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  1. #1
    Join Date
    Dec 1999
    Location
    DuPage County, Illinois USA
    Posts
    9,304

    Default e) Buying nuc vs. package bees

    The pros and cons of nucs and package bees for first hive.
    Regards, Barry

  2. #2
    Join Date
    Jun 2008
    Location
    Sacramento,California,USA
    Posts
    3,553

    Default

    packaged bees are mostly not related to each other and definately not related to the queen, and they have no brood for a boost in population.

    nuc has bees related to eachother and to the queen and has brood to give them a good boost in population and usually has a frame of stores to boot.

    nucs work better more often than packages.

  3. #3
    Join Date
    May 2008
    Location
    Fresno California USA
    Posts
    2,479

    Default

    Packages won't have any sealed brood for at least 10 days allowing a great opportunity to impact mite population

  4. #4
    Join Date
    Aug 2002
    Location
    Nehawka, Nebraska USA
    Posts
    45,331

    Default

    The first issue is that with a package you have your choice of equipment (mediums, small cell comb, top bar hives etc.) where with deep nucs you're limited to what you get.

    All other things (such as choice of equipment) aside, I think you get a couple of week head start with a package, but then you often get the nuc two weeks later anyway.
    Michael Bush bushfarms.com/bees.htm "Everything works if you let it." ThePracticalBeekeeper.com 40y 200h 37yTF

  5. #5
    Join Date
    Feb 2006
    Location
    Fairfield, Virginia
    Posts
    1,002

    Default

    When I started beekeeping with packages I enjoyed watching and learning with bees as they started out the colony. Seeing the progression from nothing, and having new white wax and easily removable frames ( no propolis ) helped me being when I was a newbie. I think I would have missed some of this starting out with an established colony.

  6. #6
    Join Date
    Nov 2004
    Location
    Owen, WI, USA
    Posts
    2,552

    Default

    Depending on the part of the country you are in and when you get your bees, you might have to feed a great deal to get a package to the point of self sufficiency, especially if they are started on bare foundation. For someone who is not familiar or not yet too comfortable with bees, a nuc, which is a bit closer to autopilot, can be a good choice.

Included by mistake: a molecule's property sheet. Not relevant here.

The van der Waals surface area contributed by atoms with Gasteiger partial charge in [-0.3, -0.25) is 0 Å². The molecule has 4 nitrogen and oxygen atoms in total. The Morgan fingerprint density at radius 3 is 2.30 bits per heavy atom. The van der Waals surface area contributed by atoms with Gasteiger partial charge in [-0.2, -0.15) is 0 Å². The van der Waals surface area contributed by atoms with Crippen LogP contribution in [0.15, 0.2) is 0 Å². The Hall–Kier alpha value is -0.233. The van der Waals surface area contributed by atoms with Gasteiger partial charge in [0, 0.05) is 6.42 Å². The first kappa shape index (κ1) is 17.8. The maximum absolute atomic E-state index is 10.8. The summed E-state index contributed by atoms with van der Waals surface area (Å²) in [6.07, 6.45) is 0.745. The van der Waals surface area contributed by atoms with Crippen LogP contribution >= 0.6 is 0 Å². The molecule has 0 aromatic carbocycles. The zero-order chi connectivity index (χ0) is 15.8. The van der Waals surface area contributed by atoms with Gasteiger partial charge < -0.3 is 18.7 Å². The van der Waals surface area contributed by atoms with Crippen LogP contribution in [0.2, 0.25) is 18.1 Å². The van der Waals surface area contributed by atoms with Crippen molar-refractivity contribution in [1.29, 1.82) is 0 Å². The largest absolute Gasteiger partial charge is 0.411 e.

In addition, the queen has been proven in a nuc; she is laying, not something always to be taken for granted in a package. The beginner can see all stages of bee development and see what "normal" actually means.
    Timing of the first major honey flow can also be a determinant. If the flow is early a nuc might better take advantage of it but if the flow is later in the season a package may do just fine.
    For those with experience, installing on drawn comb, the cheaper price of the package may well be the determining factor.
    We normally recommend nucs for beginners.
    Sheri

  7. #7
    Join Date
    Feb 2006
    Location
    Fairfield, Virginia
    Posts
    1,002

    Default

    I can see your point Sheri. Myself, I was eager to learn and I started out with two packages and went into them once a week the entire first season. Mainly so I could learn. They made plenty of stores and both made it through the winter. I have bought established hives and caught swarms and made splits since then.

  8. #8
    Join Date
    Nov 2006
    Location
    Beecher Il
    Posts
    76

    Default Packages

    Packages can show up dead or half dead. I think about 5% abscond. You have more drift. You have to take the package back for deposit.
    Al

  9. #9
    Join Date
    Dec 2006
    Location
    St. Albans, Vermont
    Posts
    5,243

    Default

    Quote Originally Posted by albee View Post
    I think about 5% abscond.
    And 30% supercede.

  10. #10
    Join Date
    Dec 2006
    Location
    St. Albans, Vermont
    Posts
    5,243

    Default

    Quote Originally Posted by Michael Bush View Post
    I think you get a couple of week head start with a package
    Really? Why? I would think it would be the other way around.

  11. #11
    Join Date
    Nov 2006
    Location
    Beecher Il
    Posts
    76

    Default

    Quote Originally Posted by Michael Palmer View Post
    And 30% supercede.